the late 1980s, several states have developed similar assessments for beginning
teachers. Teachers are asked to plan a
unit of instruction linked to the standards in their content area, to adapt
their plans for English learners and
students with special needs, to teach the
unit, and then to be videotaped while
teaching these lessons. They also collect
evidence of student learning and analyze both their teaching and the student
learning that resulted.
Connecticut developed its BEST Portfolio to guide learning for beginning
teachers and then to determine the candidates’ readiness for a professional credential after two years in the classroom.
Research shows that the scores on that
portfolio significantly predicted teachers’ effectiveness with students.
There are now 27 states piloting
a national version of a performance
assessment for the initial license, which
builds on the success of California’s
Performance Assessment for Teachers. A
number of those states are beginning to
think about also using a related performance assessment during the first two
or three years of teaching that continues
to build on the initial portfolio and that
could become the basis for achieving
the professional credential. These kinds
of tools, plus the kinds of close-in evaluation and support provided by mentors
in districts that have adopted peer assistance and review programs, have also
been found to improve effectiveness.
That’s what we should be doing with
beginning teachers: using professional
teaching standards and thoughtful support and evaluation processes to give
them the feedback that they need.
One last point on the test-based
teacher evaluations: Teachers who are
subjected to those systems are saying
that they can’t draw any relationship
between what they do from year to year
and how their ratings bounce around. As
a teacher in Houston put it: “I do what
I do every year. I teach the way I teach
every year. My first year got me pats on
the back. My second year got me kicked
in the backside. And for year three my
scores were off the charts. I got a huge
bonus, and now I am in the top quartile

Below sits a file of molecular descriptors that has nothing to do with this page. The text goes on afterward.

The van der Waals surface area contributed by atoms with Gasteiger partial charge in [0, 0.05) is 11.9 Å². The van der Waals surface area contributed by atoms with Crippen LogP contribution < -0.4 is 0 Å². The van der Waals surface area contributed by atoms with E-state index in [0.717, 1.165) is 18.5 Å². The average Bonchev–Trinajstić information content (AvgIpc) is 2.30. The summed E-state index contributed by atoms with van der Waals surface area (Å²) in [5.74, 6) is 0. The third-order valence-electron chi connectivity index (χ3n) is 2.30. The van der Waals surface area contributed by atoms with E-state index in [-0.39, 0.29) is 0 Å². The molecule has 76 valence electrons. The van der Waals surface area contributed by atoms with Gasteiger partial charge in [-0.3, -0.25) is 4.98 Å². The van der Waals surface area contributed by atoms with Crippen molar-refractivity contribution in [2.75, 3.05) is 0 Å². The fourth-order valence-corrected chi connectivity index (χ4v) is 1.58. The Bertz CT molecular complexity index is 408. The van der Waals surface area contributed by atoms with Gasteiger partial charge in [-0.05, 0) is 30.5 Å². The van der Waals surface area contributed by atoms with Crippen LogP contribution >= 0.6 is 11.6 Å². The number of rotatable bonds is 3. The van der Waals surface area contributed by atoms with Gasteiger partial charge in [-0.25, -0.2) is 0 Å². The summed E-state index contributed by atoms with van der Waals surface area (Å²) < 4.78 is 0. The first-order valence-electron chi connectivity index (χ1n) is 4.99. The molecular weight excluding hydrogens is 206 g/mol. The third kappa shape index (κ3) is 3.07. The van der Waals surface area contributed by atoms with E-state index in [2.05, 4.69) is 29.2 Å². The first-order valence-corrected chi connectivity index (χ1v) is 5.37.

of all the English teachers. What did I do
differently? I have no clue.” 4
Schools and education leaders can’t
always change the policies affecting
teachers, but what might they do to
support their teachers?
Teachers want to be in environments
where they are going to be successful
with students, where they’re getting
help to do that, where they have good
colleagues, where they’re working as
a team. Teachers, especially those just
entering the profession, are generally
collaboratively oriented people.
What great schools, great principals,
and great school teams know is that you
support teachers by structuring group
collaboration for planning curriculum,
by building professional learning communities, by encouraging ongoing
inquiry into practice.
The schools that build those kinds of
environments give teachers continuous
opportunities to grow and learn, provide the tools they need to do their job,
© SUSIE FITZHUGH
and enable them to build good relationships with parents so they can work as
partners on behalf of the child.
This may mean reorganizing the
schedule, but in building those systems,
leaders personalize the school environment. All of those things really are what
will help teachers learn—and become
happy and successful in their work. EL
1See Wei, R. C., Darling-Hammond,
L., & Adamson, F. (2010). Professional
development in the United States: Trends
and challenges. Dallas, TX: National Staff
Development Council, p. 28.
2Darling-Hammond, L. (2003). Keeping
good teachers: Why it matters, what leaders can do. Educational Leadership, 60( 8),
3Gitomer, D. (2007). Teacher quality in
a changing policy landscape: Improvements in
the teacher pool. Princeton, NJ: Educational
4Darling-Hammond, L., Amrein-Beardsley, A., Haertel, E., & Rothstein, J.
(2012). Evaluating teacher evaluation. Phi
Delta Kappan, 93( 6), p. 11.
Linda Darling-Hammond is Charles
Ducommun Professor of Education and
codirector of the Stanford Center for
Opportunity Policy in Education at Stanford University, California; ldh@stanford
.edu. Marge Scherer is Editor in Chief
of Educational Leadership; mscherer@